Electronic prescribing enters testing phase ahead of rollout

Doug Hendrie

7/07/2020 3:59:39 PM

Simple, fast and secure – that’s what GPs are hoping for as the new era of electronic prescribing nears.

Electronic prescription
Australia’s fast-tracked electronic prescribing system has entered its testing phase ahead of a nationwide roll-out – and many GPs hope it will make life easier for them and their patients.

‘On 6 May 2020, Australia transmitted its first electronic prescription in primary care – end to end, from the doctor to the patient – using a digital token via an encrypted digital exchange to be dispensed by the pharmacist, and then claimed through Services Australia at the other end.
‘It was a great outcome.
‘There are real live electronic prescriptions taking place in Australia at the moment.’
That is Andrew Matthews, director of the Medicines Safety Program at the Australian Digital Health Agency (ADHA), who has worked on Australia’s accelerated push to electronic prescribing.
That first electronic prescription took place between Anglesea Medical and Anglesea Pharmacy in Victoria.
The GP who prescribed the first electronic prescription, Dr David Corbet, has described the process as simple as writing a prescription as per usual and choosing the delivery method as electronic. 
The pharmacist who dispensed it, Jason Bratuskins, said he was ‘pleased to see that this could sit comfortably alongside our existing processes’.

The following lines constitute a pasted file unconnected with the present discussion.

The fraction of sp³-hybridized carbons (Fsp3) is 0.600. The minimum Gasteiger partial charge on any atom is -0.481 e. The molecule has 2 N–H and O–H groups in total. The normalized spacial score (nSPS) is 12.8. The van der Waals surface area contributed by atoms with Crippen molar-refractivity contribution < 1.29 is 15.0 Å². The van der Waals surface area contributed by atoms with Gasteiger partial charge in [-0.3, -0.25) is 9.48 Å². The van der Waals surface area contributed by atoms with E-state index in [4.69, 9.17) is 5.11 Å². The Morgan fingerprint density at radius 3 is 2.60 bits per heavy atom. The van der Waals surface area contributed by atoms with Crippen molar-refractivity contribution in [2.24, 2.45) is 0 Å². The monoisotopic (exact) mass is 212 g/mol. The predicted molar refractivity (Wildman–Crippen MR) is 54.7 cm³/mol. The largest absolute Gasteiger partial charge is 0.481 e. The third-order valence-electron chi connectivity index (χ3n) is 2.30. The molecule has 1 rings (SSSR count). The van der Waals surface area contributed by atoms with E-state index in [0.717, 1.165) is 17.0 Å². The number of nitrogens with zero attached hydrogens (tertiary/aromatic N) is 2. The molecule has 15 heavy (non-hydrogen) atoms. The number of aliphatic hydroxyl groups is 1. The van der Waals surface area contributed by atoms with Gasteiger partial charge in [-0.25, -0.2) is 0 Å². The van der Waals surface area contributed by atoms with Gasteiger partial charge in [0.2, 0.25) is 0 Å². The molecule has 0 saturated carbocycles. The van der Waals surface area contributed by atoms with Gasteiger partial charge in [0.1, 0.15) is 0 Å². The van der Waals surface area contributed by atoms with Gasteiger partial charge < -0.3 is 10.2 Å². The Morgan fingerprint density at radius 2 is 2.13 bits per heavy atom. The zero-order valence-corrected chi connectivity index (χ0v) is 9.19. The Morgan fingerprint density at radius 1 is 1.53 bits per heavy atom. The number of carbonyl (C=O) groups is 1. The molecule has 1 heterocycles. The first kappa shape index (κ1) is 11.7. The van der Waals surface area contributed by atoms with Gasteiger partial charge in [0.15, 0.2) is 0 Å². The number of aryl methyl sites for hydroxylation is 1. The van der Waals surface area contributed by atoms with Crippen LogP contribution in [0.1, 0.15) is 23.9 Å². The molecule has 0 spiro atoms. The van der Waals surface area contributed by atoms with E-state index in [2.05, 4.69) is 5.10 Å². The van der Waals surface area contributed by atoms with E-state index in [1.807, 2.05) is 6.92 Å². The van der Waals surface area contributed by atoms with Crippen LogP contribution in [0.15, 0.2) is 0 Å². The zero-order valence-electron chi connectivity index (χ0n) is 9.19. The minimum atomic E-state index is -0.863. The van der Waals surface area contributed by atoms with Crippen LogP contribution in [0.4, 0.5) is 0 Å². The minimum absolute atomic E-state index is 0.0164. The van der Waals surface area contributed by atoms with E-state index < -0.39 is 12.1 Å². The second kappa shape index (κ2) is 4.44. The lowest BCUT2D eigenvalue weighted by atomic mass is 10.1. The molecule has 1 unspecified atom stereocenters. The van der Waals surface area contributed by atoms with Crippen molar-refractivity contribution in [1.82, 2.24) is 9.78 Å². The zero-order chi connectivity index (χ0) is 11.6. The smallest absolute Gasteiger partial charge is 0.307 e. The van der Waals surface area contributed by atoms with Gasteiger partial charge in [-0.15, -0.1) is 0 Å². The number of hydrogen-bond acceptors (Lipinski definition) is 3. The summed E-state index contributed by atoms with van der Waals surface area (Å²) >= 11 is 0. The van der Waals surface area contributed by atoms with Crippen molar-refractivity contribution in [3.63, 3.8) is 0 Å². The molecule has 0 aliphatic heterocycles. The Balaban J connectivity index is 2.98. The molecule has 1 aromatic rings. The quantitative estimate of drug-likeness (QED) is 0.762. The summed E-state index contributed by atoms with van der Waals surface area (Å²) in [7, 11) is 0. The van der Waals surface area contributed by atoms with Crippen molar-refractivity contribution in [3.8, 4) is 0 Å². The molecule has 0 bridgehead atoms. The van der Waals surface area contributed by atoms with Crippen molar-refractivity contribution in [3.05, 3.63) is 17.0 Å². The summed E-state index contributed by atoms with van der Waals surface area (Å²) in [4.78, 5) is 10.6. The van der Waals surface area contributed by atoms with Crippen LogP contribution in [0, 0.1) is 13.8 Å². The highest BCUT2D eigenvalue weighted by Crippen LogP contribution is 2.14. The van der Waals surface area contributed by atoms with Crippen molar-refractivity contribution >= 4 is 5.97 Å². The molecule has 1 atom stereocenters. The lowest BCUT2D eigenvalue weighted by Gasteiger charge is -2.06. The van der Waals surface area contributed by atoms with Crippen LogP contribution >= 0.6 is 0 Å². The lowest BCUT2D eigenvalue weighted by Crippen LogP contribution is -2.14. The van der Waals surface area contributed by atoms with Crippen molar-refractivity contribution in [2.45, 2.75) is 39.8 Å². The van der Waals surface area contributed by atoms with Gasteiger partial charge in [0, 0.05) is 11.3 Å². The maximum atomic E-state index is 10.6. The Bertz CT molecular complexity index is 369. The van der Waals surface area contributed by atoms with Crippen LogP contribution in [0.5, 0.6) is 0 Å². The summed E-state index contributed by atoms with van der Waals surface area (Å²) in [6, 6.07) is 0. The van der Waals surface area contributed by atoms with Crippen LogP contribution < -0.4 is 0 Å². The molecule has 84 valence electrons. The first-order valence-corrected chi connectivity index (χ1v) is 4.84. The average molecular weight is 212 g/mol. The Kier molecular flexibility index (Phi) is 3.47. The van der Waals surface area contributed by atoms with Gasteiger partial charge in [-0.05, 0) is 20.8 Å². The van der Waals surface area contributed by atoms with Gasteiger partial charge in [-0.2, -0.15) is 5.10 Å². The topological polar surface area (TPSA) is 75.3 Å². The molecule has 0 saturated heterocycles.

Like telehealth, electronic prescribing was fast-tracked early on in the COVID-19 pandemic in a bid to keep people safe by reducing the need to attend their healthcare providers in person.
But while telehealth is able to take place over existing phone or video call services, electronic prescribing has involved building a safe digital communication channel for prescriptions, as well as changing Pharmaceutical Benefits Scheme (PBS) regulations and regulations governing drugs and poisons in every state and territory.
The development and planning process has been under way since last year to meet a late-2020 implementation timeframe, but COVID-19 has supercharged these efforts. Though timelines have slipped a little, the largely unseen work behind the scenes is starting to pay off.
‘It’s been really satisfying over the last month to get genuine runs on the board,’ Mr Matthews told newsGP. ‘It is complex, but it is happening.
‘The pharmacy sector has delivered five years’ progress on digitisation in a matter of weeks, according to some commentators.’
On 11 March, the Federal Government announced it would accelerate electronic prescribing, building on work done in 2019.
Instead of implementing the new electronic prescribing system over six to 12 months as planned, the new goal for rollout was set for less than 10 weeks. The first electronic prescription was sent nine weeks later.
‘It’s been a challenging 18 months, but now we’re seeing some success,’ Mr Mathews said.
He estimates the project is now six months ahead of the curve.
‘We had the opportunity to capitalise on the work we did last year. To send the first prescription on 6 May is a credit to the peak bodies and software providers involved,’ Mr Matthews said.
‘The software providers have worked collegiately – even though they are competitors – to push this forward.’
All states and territories, with the exception of Queensland, have now passed their regulatory changes necessary to recognise the form of an electronic prescription as the legal document permitting a medicine to be supplied.
A Queensland Health spokesperson told newsGP the changes are currently being finalised. 
Community-based testing has begun
ADHA and the Department of Health (DoH) are now evaluating electronic prescribing in a number of communities of interest around Australia, testing how it works for GPs, at the script exchange, and at pharmacies.